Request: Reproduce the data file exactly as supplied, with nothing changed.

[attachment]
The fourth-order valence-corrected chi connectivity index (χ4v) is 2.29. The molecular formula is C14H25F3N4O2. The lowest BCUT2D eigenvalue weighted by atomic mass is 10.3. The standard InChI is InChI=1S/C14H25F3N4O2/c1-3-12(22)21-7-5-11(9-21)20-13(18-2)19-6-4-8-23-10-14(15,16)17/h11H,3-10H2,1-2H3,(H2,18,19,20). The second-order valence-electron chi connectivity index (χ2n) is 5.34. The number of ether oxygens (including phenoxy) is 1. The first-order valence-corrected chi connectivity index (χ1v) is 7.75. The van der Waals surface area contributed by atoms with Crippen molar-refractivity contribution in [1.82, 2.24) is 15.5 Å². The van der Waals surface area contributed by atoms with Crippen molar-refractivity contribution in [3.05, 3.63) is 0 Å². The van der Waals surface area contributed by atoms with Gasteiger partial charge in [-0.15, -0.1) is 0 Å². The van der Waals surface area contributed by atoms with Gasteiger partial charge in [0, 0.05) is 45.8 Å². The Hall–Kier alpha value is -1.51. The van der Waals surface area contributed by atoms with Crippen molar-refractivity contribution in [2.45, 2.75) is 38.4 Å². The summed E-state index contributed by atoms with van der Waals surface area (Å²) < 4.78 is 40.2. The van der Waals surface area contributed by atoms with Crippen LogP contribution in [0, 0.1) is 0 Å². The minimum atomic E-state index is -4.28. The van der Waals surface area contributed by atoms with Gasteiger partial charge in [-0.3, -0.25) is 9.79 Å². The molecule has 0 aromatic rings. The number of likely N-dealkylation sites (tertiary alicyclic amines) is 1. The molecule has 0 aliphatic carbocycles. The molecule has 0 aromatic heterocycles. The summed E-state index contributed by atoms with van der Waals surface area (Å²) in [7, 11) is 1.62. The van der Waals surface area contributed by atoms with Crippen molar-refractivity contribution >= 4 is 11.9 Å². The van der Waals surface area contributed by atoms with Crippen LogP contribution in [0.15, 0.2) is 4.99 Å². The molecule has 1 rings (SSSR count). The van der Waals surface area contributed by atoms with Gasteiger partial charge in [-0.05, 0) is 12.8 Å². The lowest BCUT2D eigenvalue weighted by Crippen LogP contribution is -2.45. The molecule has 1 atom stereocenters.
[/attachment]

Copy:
The fourth-order valence-corrected chi connectivity index (χ4v) is 2.29. The molecular formula is C14H25F3N4O2. The lowest BCUT2D eigenvalue weighted by atomic mass is 10.3. The standard InChI is InChI=1S/C14H25F3N4O2/c1-3-12(22)21-7-5-11(9-21)20-13(18-2)19-6-4-8-23-10-14(15,16)17/h11H,3-10H2,1-2H3,(H2,18,19,20). The second-order valence-electron chi connectivity index (χ2n) is 5.34. The number of ether oxygens (including phenoxy) is 1. The first-order valence-corrected chi connectivity index (χ1v) is 7.75. The van der Waals surface area contributed by atoms with Crippen molar-refractivity contribution in [1.82, 2.24) is 15.5 Å². The van der Waals surface area contributed by atoms with Crippen molar-refractivity contribution in [3.05, 3.63) is 0 Å². The van der Waals surface area contributed by atoms with Gasteiger partial charge in [-0.15, -0.1) is 0 Å². The van der Waals surface area contributed by atoms with Gasteiger partial charge in [0, 0.05) is 45.8 Å². The Hall–Kier alpha value is -1.51. The van der Waals surface area contributed by atoms with Crippen molar-refractivity contribution in [2.45, 2.75) is 38.4 Å². The summed E-state index contributed by atoms with van der Waals surface area (Å²) < 4.78 is 40.2. The van der Waals surface area contributed by atoms with Crippen LogP contribution in [0, 0.1) is 0 Å². The minimum atomic E-state index is -4.28. The van der Waals surface area contributed by atoms with Gasteiger partial charge in [-0.3, -0.25) is 9.79 Å². The molecule has 0 aromatic rings. The number of likely N-dealkylation sites (tertiary alicyclic amines) is 1. The molecule has 0 aliphatic carbocycles. The molecule has 0 aromatic heterocycles. The summed E-state index contributed by atoms with van der Waals surface area (Å²) in [7, 11) is 1.62. The van der Waals surface area contributed by atoms with Crippen molar-refractivity contribution >= 4 is 11.9 Å². The van der Waals surface area contributed by atoms with Crippen LogP contribution in [0.15, 0.2) is 4.99 Å². The molecule has 1 rings (SSSR count). The van der Waals surface area contributed by atoms with Gasteiger partial charge in [-0.05, 0) is 12.8 Å². The lowest BCUT2D eigenvalue weighted by Crippen LogP contribution is -2.45. The molecule has 1 atom stereocenters.